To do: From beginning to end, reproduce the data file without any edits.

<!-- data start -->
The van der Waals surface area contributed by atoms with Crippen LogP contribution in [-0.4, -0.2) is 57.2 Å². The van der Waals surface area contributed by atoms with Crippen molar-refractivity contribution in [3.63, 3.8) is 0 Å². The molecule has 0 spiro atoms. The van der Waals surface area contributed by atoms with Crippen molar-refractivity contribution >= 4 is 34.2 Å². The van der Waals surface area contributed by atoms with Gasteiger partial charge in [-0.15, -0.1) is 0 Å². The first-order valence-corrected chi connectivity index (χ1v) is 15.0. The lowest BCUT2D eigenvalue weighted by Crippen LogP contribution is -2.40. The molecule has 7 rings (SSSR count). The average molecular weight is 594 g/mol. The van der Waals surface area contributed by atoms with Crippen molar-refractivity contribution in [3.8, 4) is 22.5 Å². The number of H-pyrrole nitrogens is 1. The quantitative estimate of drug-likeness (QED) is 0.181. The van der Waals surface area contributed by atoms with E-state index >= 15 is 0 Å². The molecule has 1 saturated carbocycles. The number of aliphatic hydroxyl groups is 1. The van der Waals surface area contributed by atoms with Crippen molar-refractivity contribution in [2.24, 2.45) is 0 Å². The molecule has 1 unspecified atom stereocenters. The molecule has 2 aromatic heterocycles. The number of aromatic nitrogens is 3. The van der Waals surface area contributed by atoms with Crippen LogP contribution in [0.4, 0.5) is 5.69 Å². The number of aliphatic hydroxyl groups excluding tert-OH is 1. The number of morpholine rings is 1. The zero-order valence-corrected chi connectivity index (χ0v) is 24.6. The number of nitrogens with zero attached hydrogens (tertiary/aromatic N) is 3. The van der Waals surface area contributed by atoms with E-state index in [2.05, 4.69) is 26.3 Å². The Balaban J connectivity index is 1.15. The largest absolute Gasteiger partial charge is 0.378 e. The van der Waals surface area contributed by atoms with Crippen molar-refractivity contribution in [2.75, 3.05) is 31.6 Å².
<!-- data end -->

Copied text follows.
The van der Waals surface area contributed by atoms with Crippen LogP contribution in [-0.4, -0.2) is 57.2 Å². The van der Waals surface area contributed by atoms with Crippen molar-refractivity contribution in [3.63, 3.8) is 0 Å². The molecule has 0 spiro atoms. The van der Waals surface area contributed by atoms with Crippen molar-refractivity contribution >= 4 is 34.2 Å². The van der Waals surface area contributed by atoms with Gasteiger partial charge in [-0.15, -0.1) is 0 Å². The first-order valence-corrected chi connectivity index (χ1v) is 15.0. The lowest BCUT2D eigenvalue weighted by Crippen LogP contribution is -2.40. The molecule has 7 rings (SSSR count). The average molecular weight is 594 g/mol. The van der Waals surface area contributed by atoms with Crippen molar-refractivity contribution in [3.8, 4) is 22.5 Å². The number of H-pyrrole nitrogens is 1. The quantitative estimate of drug-likeness (QED) is 0.181. The van der Waals surface area contributed by atoms with E-state index >= 15 is 0 Å². The molecule has 1 saturated carbocycles. The number of aliphatic hydroxyl groups is 1. The van der Waals surface area contributed by atoms with Crippen molar-refractivity contribution in [2.24, 2.45) is 0 Å². The molecule has 1 unspecified atom stereocenters. The molecule has 2 aromatic heterocycles. The number of aromatic nitrogens is 3. The van der Waals surface area contributed by atoms with Crippen LogP contribution in [0.4, 0.5) is 5.69 Å². The number of aliphatic hydroxyl groups excluding tert-OH is 1. The number of morpholine rings is 1. The zero-order valence-corrected chi connectivity index (χ0v) is 24.6. The number of nitrogens with zero attached hydrogens (tertiary/aromatic N) is 3. The van der Waals surface area contributed by atoms with E-state index in [2.05, 4.69) is 26.3 Å². The Balaban J connectivity index is 1.15. The largest absolute Gasteiger partial charge is 0.378 e. The van der Waals surface area contributed by atoms with Crippen molar-refractivity contribution in [2.75, 3.05) is 31.6 Å².